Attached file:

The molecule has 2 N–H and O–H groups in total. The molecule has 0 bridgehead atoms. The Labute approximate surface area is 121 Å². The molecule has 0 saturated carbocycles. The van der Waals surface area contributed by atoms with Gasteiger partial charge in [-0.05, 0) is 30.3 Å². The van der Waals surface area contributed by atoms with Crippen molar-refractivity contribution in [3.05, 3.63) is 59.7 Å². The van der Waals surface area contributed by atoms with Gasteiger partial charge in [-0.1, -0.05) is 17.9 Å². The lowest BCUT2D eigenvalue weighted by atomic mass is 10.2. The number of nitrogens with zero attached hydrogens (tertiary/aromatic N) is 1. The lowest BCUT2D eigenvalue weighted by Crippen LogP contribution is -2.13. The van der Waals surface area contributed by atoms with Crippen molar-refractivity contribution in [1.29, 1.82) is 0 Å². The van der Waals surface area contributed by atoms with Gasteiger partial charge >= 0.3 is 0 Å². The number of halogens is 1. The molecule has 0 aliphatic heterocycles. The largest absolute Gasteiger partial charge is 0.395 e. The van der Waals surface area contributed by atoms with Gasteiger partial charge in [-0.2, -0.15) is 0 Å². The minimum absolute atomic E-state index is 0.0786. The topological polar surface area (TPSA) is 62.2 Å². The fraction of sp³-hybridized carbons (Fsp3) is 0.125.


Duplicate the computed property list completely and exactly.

The molecule has 2 N–H and O–H groups in total. The molecule has 0 bridgehead atoms. The Labute approximate surface area is 121 Å². The molecule has 0 saturated carbocycles. The van der Waals surface area contributed by atoms with Gasteiger partial charge in [-0.05, 0) is 30.3 Å². The van der Waals surface area contributed by atoms with Crippen molar-refractivity contribution in [3.05, 3.63) is 59.7 Å². The van der Waals surface area contributed by atoms with Gasteiger partial charge in [-0.1, -0.05) is 17.9 Å². The lowest BCUT2D eigenvalue weighted by atomic mass is 10.2. The number of nitrogens with zero attached hydrogens (tertiary/aromatic N) is 1. The lowest BCUT2D eigenvalue weighted by Crippen LogP contribution is -2.13. The van der Waals surface area contributed by atoms with Crippen molar-refractivity contribution in [1.29, 1.82) is 0 Å². The van der Waals surface area contributed by atoms with Gasteiger partial charge >= 0.3 is 0 Å². The number of halogens is 1. The molecule has 0 aliphatic heterocycles. The largest absolute Gasteiger partial charge is 0.395 e. The van der Waals surface area contributed by atoms with Gasteiger partial charge in [-0.2, -0.15) is 0 Å². The minimum absolute atomic E-state index is 0.0786. The topological polar surface area (TPSA) is 62.2 Å². The fraction of sp³-hybridized carbons (Fsp3) is 0.125.